Botswana Football Association (BFA) spokesperson Tumo Mpatane said club licensing is not meant to chase clubs away but to push them towards professionalism. Mpatane said the aim is to get local clubs to become more professional and run their affairs in line with CAF and FIFA standards. He said most BTC Premiership clubs have met the club licensing requirements, except only four clubs.
Initially only five teams had earned an outright full license after attaining 100%. These were Township Rollers, Police XI, Security Systems, Orapa United and Jwaneng Galaxy. The rest were given until October 2017 to have rectified their licensing requirements. Mpatane said now four teams have failed. Mpatane said BFA has since written to the four teams to show cause why action cannot be taken against them. “We have since written to these teams and have been given until the end of January to have responded to us, confirmed Mpatane. Asked what action will be taken against them if they fail to meet standard, Mpatane remained hopeful.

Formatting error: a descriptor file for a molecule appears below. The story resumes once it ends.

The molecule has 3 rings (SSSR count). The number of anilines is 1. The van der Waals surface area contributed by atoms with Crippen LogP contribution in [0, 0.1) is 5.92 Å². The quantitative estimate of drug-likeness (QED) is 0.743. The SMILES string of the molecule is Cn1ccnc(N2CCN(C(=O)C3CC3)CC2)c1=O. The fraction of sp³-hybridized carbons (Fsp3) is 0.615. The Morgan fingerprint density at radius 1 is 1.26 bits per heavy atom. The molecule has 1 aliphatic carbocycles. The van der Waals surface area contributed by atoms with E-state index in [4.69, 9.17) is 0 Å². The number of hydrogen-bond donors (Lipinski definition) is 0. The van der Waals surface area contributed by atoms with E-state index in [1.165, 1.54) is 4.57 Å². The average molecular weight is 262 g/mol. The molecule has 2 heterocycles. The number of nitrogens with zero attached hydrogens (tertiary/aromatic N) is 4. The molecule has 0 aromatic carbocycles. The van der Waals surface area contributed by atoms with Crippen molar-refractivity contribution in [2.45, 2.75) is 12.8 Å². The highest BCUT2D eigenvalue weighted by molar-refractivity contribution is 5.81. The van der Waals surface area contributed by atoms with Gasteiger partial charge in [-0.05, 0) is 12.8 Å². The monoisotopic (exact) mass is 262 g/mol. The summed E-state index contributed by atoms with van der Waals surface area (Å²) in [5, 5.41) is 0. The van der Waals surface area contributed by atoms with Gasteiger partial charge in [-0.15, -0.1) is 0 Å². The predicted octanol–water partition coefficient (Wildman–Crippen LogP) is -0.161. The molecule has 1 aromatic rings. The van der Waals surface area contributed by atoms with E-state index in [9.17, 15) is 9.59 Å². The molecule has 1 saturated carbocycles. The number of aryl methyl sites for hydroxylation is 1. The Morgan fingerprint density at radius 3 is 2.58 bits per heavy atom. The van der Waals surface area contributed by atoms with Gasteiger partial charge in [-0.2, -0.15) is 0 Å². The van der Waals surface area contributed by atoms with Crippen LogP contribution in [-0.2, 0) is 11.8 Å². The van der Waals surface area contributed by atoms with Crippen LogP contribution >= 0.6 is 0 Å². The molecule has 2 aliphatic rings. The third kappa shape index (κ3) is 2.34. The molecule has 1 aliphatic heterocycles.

He did not entertain giving out any form of punishment. “Club licensing is not meant to chase clubs away but to help them move towards professionalism. I cannot give out any specific action that will be taken but remedial actions will be taken against clubs that do not comply with club licensing requirements.” BFA Chief Executive Officer Mfolo Mfolo said this week that club licensing is a FIFA requirement and clubs have to comply. Mfolo said they are even looking at rolling out the exercise to the first division teams. During the FIFA Professional Conference held in Egypt from 19-20 December 2017 it was agreed that inspection will be started soon and any defaults picked during the inspections will be the problem of the local federations. All financial sanctions to defaulting clubs will be the responsibility of local federations to decide on.